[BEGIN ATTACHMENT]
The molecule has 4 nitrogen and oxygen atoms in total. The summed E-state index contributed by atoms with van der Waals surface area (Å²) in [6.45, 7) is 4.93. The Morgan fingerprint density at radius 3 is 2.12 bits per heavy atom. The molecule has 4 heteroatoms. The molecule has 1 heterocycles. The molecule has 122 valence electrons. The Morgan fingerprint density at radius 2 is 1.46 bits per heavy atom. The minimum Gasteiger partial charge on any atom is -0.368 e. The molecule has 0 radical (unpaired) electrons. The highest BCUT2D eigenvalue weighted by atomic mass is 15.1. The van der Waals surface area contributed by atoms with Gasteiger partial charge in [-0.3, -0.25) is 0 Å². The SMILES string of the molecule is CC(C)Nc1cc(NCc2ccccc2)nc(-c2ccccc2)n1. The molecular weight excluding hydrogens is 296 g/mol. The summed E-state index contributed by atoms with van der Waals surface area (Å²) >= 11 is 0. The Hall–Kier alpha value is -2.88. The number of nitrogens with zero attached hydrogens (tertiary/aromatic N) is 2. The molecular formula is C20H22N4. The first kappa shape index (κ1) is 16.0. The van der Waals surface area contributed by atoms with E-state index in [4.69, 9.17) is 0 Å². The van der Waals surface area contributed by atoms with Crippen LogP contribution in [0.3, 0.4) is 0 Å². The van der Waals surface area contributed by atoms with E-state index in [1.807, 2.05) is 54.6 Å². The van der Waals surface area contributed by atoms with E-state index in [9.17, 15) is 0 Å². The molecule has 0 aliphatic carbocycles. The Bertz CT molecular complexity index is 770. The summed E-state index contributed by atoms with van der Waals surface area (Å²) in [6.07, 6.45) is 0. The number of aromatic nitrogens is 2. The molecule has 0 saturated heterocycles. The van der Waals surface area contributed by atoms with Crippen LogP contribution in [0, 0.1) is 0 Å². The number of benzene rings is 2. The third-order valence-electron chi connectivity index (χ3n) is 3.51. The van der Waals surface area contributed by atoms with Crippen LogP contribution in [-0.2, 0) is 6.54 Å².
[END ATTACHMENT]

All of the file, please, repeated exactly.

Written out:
The molecule has 4 nitrogen and oxygen atoms in total. The summed E-state index contributed by atoms with van der Waals surface area (Å²) in [6.45, 7) is 4.93. The Morgan fingerprint density at radius 3 is 2.12 bits per heavy atom. The molecule has 4 heteroatoms. The molecule has 1 heterocycles. The molecule has 122 valence electrons. The Morgan fingerprint density at radius 2 is 1.46 bits per heavy atom. The minimum Gasteiger partial charge on any atom is -0.368 e. The molecule has 0 radical (unpaired) electrons. The highest BCUT2D eigenvalue weighted by atomic mass is 15.1. The van der Waals surface area contributed by atoms with Gasteiger partial charge in [-0.3, -0.25) is 0 Å². The SMILES string of the molecule is CC(C)Nc1cc(NCc2ccccc2)nc(-c2ccccc2)n1. The molecular weight excluding hydrogens is 296 g/mol. The summed E-state index contributed by atoms with van der Waals surface area (Å²) >= 11 is 0. The Hall–Kier alpha value is -2.88. The number of nitrogens with zero attached hydrogens (tertiary/aromatic N) is 2. The molecular formula is C20H22N4. The first kappa shape index (κ1) is 16.0. The van der Waals surface area contributed by atoms with E-state index in [4.69, 9.17) is 0 Å². The van der Waals surface area contributed by atoms with Crippen LogP contribution in [0.3, 0.4) is 0 Å². The van der Waals surface area contributed by atoms with E-state index in [1.807, 2.05) is 54.6 Å². The van der Waals surface area contributed by atoms with E-state index in [9.17, 15) is 0 Å². The molecule has 0 aliphatic carbocycles. The Bertz CT molecular complexity index is 770. The summed E-state index contributed by atoms with van der Waals surface area (Å²) in [6.07, 6.45) is 0. The number of aromatic nitrogens is 2. The molecule has 0 saturated heterocycles. The van der Waals surface area contributed by atoms with Crippen LogP contribution in [0, 0.1) is 0 Å². The number of benzene rings is 2. The third-order valence-electron chi connectivity index (χ3n) is 3.51. The van der Waals surface area contributed by atoms with Crippen LogP contribution in [-0.2, 0) is 6.54 Å².